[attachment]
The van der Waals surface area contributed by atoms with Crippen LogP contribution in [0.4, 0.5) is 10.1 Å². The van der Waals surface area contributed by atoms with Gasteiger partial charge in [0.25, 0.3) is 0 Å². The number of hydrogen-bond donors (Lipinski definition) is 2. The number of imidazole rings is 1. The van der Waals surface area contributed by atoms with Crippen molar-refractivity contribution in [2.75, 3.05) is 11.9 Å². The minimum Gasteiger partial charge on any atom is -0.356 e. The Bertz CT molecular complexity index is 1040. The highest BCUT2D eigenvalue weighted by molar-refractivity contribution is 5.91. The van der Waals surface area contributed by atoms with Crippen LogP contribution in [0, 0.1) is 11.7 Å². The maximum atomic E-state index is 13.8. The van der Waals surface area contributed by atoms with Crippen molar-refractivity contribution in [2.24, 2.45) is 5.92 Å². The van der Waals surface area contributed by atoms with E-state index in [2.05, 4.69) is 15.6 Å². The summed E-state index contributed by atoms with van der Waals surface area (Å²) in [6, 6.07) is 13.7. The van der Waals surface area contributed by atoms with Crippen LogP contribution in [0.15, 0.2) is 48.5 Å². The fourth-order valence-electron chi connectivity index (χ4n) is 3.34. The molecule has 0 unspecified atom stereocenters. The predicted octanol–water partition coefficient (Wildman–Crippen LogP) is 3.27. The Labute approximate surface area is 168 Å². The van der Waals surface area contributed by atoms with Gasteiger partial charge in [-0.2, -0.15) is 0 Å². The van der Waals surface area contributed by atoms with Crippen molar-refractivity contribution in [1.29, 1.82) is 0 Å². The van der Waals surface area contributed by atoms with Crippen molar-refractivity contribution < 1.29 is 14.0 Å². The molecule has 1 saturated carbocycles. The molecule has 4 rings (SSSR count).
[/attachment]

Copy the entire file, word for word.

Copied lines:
The van der Waals surface area contributed by atoms with Crippen LogP contribution in [0.4, 0.5) is 10.1 Å². The van der Waals surface area contributed by atoms with Gasteiger partial charge in [0.25, 0.3) is 0 Å². The number of hydrogen-bond donors (Lipinski definition) is 2. The number of imidazole rings is 1. The van der Waals surface area contributed by atoms with Crippen molar-refractivity contribution in [2.75, 3.05) is 11.9 Å². The minimum Gasteiger partial charge on any atom is -0.356 e. The Bertz CT molecular complexity index is 1040. The highest BCUT2D eigenvalue weighted by molar-refractivity contribution is 5.91. The van der Waals surface area contributed by atoms with Crippen LogP contribution in [0, 0.1) is 11.7 Å². The maximum atomic E-state index is 13.8. The van der Waals surface area contributed by atoms with Crippen molar-refractivity contribution in [2.24, 2.45) is 5.92 Å². The van der Waals surface area contributed by atoms with E-state index in [2.05, 4.69) is 15.6 Å². The summed E-state index contributed by atoms with van der Waals surface area (Å²) in [6, 6.07) is 13.7. The van der Waals surface area contributed by atoms with Crippen LogP contribution in [0.15, 0.2) is 48.5 Å². The fourth-order valence-electron chi connectivity index (χ4n) is 3.34. The molecule has 0 unspecified atom stereocenters. The predicted octanol–water partition coefficient (Wildman–Crippen LogP) is 3.27. The Labute approximate surface area is 168 Å². The van der Waals surface area contributed by atoms with Gasteiger partial charge in [-0.2, -0.15) is 0 Å². The van der Waals surface area contributed by atoms with Crippen molar-refractivity contribution in [1.29, 1.82) is 0 Å². The van der Waals surface area contributed by atoms with Crippen molar-refractivity contribution < 1.29 is 14.0 Å². The molecule has 1 saturated carbocycles. The molecule has 4 rings (SSSR count).